Olga Tokarczuk’s Drive Your Plow over the Bones of the Dead was unusual, but Flights is in another category altogether. It is an attempt to escape the boundaries of the conventional, linear novel.
It is written in snippets. Some of them are stories, some little vignettes or descriptions, some philosophical discursions, some lectures. Some of the snippets are observations from the narrator, an unnamed Polish woman who likes to be constantly traveling, often to visit museums of curiosities, particularly those that show the workings of the human body. Others are stories about people she meets on her journeys or just stories about people. Some of the threads recur in the novel; most do not.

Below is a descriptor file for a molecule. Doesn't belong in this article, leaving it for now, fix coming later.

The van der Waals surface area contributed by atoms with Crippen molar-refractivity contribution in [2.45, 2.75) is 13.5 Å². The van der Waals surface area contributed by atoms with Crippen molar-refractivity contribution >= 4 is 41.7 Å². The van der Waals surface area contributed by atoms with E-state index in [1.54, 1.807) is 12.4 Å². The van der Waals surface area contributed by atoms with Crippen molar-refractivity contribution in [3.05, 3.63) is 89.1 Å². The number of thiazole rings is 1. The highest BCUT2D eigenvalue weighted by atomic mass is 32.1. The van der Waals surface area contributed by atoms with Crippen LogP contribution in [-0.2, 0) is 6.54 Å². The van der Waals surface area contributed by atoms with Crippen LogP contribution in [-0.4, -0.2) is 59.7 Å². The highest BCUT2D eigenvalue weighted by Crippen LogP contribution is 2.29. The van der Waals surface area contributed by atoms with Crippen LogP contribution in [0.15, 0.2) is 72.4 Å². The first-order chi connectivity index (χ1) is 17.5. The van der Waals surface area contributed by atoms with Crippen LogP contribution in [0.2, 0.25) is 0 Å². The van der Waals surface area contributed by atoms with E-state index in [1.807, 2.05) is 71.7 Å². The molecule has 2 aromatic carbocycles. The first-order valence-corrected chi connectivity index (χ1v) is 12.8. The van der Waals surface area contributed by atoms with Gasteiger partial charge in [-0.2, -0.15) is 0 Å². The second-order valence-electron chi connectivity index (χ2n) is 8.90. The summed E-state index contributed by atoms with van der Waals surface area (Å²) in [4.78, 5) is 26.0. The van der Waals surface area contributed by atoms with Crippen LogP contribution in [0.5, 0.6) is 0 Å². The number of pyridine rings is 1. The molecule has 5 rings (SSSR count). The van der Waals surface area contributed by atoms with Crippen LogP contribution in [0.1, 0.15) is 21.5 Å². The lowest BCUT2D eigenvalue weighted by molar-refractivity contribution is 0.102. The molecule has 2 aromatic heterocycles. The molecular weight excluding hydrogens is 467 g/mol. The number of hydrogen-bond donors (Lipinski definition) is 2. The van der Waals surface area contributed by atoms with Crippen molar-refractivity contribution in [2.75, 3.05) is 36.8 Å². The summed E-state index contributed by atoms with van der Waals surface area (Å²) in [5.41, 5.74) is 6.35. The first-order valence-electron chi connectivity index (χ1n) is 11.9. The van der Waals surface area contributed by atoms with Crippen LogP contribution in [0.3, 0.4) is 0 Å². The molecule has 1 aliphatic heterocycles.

Anchoring all this is the theme of movement. Most of the stories are about people on their way somewhere else, occasionally to another stage of being.
This novel was widely acclaimed by reviewers and won the Man International Prize. How it will strike ordinary readers is hard to guess. It’s not easy. I found parts of it interesting and other parts, particularly the lectures on travel psychology, which I doubt anyone would ever listen to, incomprehensible, as if someone were reading from a dense professional manual.